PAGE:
The Chevrolet Volt and the Chevrolet Bolt. Both come with electric motors, a lot of batteries and rhyming names. Even in Spanish, their names sound the same.

What’s the difference between these two eco-friendly Chevrolets, and which is a better fit for you? Let’s take a look at what each offers.


There’s certainly no confusing the two in terms of appearance. The 2017 Chevrolet Volt looks like a conventional car, with a sleek, sedan-like design reminiscent of the compact Chevrolet Cruze. There are distinctive elements, such as its rear hatch and grilles filled in with silver trim, but the new, second-generation Volt is, without a doubt, a more conventional-looking car than the original version it replaces.

The 2017 Chevrolet Bolt is a taller, more upright vehicle intended to appeal to those who prefer crossover looks and utility. Frankly, it looks like a tall sub-compact hatchback, and its dimensions would back that up. It’s a bit smaller than sub-compact crossovers, such as the Honda HR-V and Chevrolet’s own Trax.


Despite having a smaller footprint than the Volt, the new Chevy Bolt actually has more usable interior space. Its taller roof allows for seats farther off the floor (under which the batteries reside) and, therefore, greater legroom and overall spaciousness. The Bolt is also able to more realistically fit five people.

They’ll still feel squished, but the Volt’s rear middle seat belt is rendered moot by the T-shaped battery pack running down the car’s center. Imagine the biggest “hump” you’ve ever seen in a compact car and you’ll get an idea of the problem.

Indeed, this is one of the Volt’s main drawbacks, along with less-than-stellar rear-seat room.

Up front, the Volt has a more conventional cabin design. You sit lower, it feels more like a car and, unlike the original Volt, there are conventional audio and climate controls. It even has a conventional mechanical shifter that goes through PRND and L (select for additional regenerative braking).

The Bolt’s cabin looks like a futuristic crossover, with an upright design, a gap between the seats, an enormous 10.2-inch touchscreen and the same electronic shifter found in the new Cadillac XT5 and Buick LaCrosse. There’s also a dedicated smartphone holder with wireless charging capability.

In terms of their cargo areas, the Volt has more lateral space behind its heavily sloped hatchback. The Bolt has more vertical space, again, more like a small SUV. Unlike many electric or hybrid vehicles, though, neither Chevrolet’s battery packs chew into trunk space.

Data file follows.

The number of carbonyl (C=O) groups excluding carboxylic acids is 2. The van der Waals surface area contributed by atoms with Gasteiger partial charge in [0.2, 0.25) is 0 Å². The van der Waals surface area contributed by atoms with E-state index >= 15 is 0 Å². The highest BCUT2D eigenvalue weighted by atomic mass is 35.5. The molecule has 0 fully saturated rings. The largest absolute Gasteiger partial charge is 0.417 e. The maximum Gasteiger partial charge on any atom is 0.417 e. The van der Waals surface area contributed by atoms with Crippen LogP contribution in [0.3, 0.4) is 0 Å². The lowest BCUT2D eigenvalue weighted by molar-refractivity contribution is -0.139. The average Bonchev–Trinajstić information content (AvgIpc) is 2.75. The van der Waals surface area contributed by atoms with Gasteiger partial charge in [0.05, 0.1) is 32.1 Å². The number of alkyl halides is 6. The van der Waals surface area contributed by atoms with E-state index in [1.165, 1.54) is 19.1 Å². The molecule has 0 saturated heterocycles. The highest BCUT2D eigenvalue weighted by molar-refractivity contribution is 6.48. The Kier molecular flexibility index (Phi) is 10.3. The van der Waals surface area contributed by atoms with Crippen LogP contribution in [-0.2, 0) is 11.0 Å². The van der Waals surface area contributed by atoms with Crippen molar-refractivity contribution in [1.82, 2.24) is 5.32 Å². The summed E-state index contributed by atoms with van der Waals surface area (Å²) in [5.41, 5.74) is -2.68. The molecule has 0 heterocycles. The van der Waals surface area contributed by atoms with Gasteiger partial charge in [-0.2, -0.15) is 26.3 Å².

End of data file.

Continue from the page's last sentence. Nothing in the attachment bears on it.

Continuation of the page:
Performance and Fuel Economy

Simply put, the Bolt is a pure electric vehicle capable of going 238 miles on a single charge. Once depleted, you must recharge or push. The Volt is a plug-in hybrid capable of going an estimated 53 miles on its plug-in charge before its small gasoline engine enters the party, turning it into a hybrid capable of an estimated 42 miles per gallon in combined driving and a 420-mile total range. Unlike the original Volt, the new one doesn’t require premium gas.

Frankly, if you rarely go farther than 50 miles on your round-trip commute, it doesn’t make sense to pay extra for the Bolt’s greater range. Furthermore, road-trips are more possible in the Volt, since the national quick-charging network is not yet broad enough to make the Bolt a realistic cross-state or -country option (it also takes longer to recharge than refuel).

At the same time, the Bolt doesn’t have an engine or its many oily parts to expensively maintain. You’ll also never pay a dime to Shell, Chevron and friends.

Driving Experience

When fully charged, the 2017 Chevrolet Volt is, for all intents and purposes, an electric car, offering the same smooth, quiet and shockingly quick power off the line. Its low center of gravity and GM’s praiseworthy suspension tuning also yield a car that’s surprisingly sharp to drive, defying the conventional logic that electric vehicles and hybrids are dull.

When stuck in traffic, we’re particularly fond of putting the shifter into L and calling up aggressive regenerative braking that effectively allows the car to brake for itself when you lift off the “gas.” This can seriously reduce commuting fatigue. When in hybrid mode, the engine operates at the car’s whim, rather than your right foot’s, to meet that particular moment’s energy demands. It’s odd, but the engine is quieter and less invasive than the last Volt’s.

As for the Chevrolet Bolt, it provides an even greater all-electric wallop, sending a considerable 200 horsepower and 266 lb-ft of torque through the front wheels. That’s 50 more horses than the Volt, and as a result, you should expect it to be at least 1.5 seconds quicker in a 0-to-60-miles-per-hour sprint. That’s considerable. Although we’ve yet to drive the Bolt, early reports indicate it has a similarly sharp driving demeanor as the Volt, with a balance that skews slightly more toward response and handling than ride comfort.

Which is Right for You?

Choosing between the Chevy Bolt and Volt really comes down to body style preference and the type of driving you do. Given the Bolt’s ample battery capacity, it’d seem that day-to-day range anxiety has largely been eliminated, but the Volt still has a leg up on longer drives.

It also starts about $5,000 less than its all-electric sibling (both are subject to at least $7,500 in government tax credits), so the Volt could be a smarter financial move for those with shorter commutes. However, the Bolt will likely be more spacious and comfortable for passengers thanks to its airier, more versatile cabin.

Despite their names being annoyingly similar, the vehicles are different enough to identify ways in which one might be a better match for you.